Qualcomm didn't forget mobile virtual reality either, which is more than what can be said for most other major players in the industry. The Snapdragon 855 hence comes with support for volumetric VR video playback at 8K resolutions and should be much more energy-efficient while offering six degrees of (tracked movement) freedom, meaning both smartphones and standalone VR headsets utilizing it will last longer in use on a single battery charge. How much longer exactly remains to be seen but if you've been keeping up with the Android VR space and want to stay on top of the latest games, videos, and other experiences the industry has to offer, you'll surely want to buy yourself a Snapdragon 855-equipped Android device in 2019.
Artificial intelligence has everything it needs to come back to Earth
The new SoC features Qualcomm's fourth-generation multicore AI engine which is rated for up to seven trillion operations per second, or three times as much as the one found inside the Snapdragon 845. The new processor based on the Hexagon 690 architecture is also two times as powerful as the previous solution and offers a tensor accelerator, the Kryo485 has an improved instruction set specifically designed for machine learning, and the Adreno 640 has around 50-percent more arithmetic logic units. In other words, compared to the Snapdragon 845, its successor will do a significantly better job at everything from facial recognition to computer vision, intelligent content suggestions, and anything other associated with the emerging field of AI. All of that should allow developers to cut costs on the infrastructure part of their equation and start relying on their customers' smartphones in a more significant manner.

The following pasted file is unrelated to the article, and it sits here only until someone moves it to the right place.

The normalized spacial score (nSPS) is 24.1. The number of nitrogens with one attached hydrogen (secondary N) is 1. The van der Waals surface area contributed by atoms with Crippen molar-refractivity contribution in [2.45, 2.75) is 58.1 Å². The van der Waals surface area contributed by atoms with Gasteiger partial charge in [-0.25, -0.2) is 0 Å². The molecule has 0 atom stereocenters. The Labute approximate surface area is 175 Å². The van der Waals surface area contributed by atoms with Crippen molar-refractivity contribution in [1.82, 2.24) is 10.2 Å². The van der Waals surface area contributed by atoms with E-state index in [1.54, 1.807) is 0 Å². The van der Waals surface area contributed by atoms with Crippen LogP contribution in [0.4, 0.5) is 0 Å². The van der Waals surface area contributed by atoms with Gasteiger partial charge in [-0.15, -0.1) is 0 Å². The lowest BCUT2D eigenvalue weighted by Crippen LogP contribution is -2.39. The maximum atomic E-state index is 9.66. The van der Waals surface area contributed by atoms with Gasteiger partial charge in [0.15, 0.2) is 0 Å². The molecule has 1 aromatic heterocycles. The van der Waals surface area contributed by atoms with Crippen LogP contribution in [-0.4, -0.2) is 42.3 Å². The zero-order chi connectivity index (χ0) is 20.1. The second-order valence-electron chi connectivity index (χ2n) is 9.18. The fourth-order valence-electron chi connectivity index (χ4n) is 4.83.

Eventually, your voice assistant should be faster to answer questions, and your computer vision apps like Google Lens and Bixby will be quicker to identify objects in your vicinity, among other things. With AI computing now being able to move away from the cloud to a degree and come back to Earth, the security of such applications should be improved as well seeing how a smaller number of online interactions equates to fewer attack vectors hackers can potentially attempt exploiting.